By Steve Weinstein
By Bryan Bierman
By Lindsey Rhoades
By Chaz Kangas
By Ben Westhoff and Sarah Purkrabek
By Jena Ardell
By Jesse Sendejas Jr.
By Katherine Turman
Unlike obvious analog Avril Lavigne, whose own debut laid waste to a few punky pop songs and half-inflated slow ones and left it at that, Fefe Dobson seems game for anything. Fefe Dobson is overstuffed with piano ballads, Pink-style dance-rock tracks, and lots of songs about absent fathers and tattooed, controlling boyfriends. It's the sort of thing teenage girls regard as holy writ, and everyone else will likely find blustery and obvious.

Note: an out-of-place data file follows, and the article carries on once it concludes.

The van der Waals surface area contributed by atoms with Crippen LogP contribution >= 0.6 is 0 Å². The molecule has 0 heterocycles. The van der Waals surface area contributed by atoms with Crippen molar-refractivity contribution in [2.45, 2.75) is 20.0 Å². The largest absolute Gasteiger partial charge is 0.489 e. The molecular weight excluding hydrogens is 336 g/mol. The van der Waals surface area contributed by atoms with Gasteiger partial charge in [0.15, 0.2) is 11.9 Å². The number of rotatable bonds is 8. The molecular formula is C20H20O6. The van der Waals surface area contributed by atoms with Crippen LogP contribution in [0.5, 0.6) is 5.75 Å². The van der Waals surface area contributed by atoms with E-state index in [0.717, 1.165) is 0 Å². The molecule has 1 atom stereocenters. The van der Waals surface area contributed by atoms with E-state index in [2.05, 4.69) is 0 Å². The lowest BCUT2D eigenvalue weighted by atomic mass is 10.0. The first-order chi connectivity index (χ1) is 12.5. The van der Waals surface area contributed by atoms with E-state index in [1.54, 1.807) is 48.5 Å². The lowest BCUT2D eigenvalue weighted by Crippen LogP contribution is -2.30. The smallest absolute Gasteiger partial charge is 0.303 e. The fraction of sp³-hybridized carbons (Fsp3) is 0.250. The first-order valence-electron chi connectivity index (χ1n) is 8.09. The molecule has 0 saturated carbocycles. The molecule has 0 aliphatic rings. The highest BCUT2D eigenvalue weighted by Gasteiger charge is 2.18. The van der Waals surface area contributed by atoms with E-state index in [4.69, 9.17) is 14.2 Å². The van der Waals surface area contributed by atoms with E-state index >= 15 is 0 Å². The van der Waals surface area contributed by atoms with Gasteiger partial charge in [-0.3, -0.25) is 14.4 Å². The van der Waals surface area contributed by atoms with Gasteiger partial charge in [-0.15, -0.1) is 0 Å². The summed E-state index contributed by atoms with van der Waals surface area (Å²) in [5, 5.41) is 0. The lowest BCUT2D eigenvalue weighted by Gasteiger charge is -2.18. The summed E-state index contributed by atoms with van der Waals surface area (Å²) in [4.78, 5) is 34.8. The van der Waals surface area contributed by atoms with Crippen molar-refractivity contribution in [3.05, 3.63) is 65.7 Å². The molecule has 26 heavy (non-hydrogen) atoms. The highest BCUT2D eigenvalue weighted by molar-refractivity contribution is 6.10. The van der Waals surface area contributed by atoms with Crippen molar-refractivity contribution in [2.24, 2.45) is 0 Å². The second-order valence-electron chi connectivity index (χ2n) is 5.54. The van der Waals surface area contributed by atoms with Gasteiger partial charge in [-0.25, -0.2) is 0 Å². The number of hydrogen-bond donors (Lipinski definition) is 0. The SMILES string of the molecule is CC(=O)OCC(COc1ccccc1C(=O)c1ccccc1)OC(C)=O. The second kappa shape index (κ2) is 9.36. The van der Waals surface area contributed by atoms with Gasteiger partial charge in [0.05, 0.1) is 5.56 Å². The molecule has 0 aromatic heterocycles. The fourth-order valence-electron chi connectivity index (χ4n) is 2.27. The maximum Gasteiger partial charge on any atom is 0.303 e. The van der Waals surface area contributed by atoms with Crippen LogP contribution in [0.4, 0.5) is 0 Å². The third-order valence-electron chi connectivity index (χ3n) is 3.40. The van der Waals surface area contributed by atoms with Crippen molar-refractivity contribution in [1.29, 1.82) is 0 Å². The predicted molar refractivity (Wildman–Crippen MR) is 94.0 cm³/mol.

Dobson, an 18-year-old, biracial Canadian, is too mild to make recurring Pat Benatar comparisons stick, either: Benatar would have promptly eviscerated the rampaging virginity-stealer of "Give It Up," while Dobson doesn't seem too sure. Her frequent I'm-not-a-girl-to-be-trifled-with/Wait-a-minute-yes-I-am waffling is the closest she comes to nuance.
The charming, surpassingly dumb "Stupid Little Love Song" is the sole memorable track, a detailed account of class envy set to a faux-thrashy beat: Fefe loves the Harvard-bound Connecticut senator's son, but Society keeps them apart (it's either fictional, or the best song ever about Christopher Dodd). Before leaving in defeat, Fefe applies her powers of musical persuasion in a last-ditch serenade. Next time, she might want to send a card instead.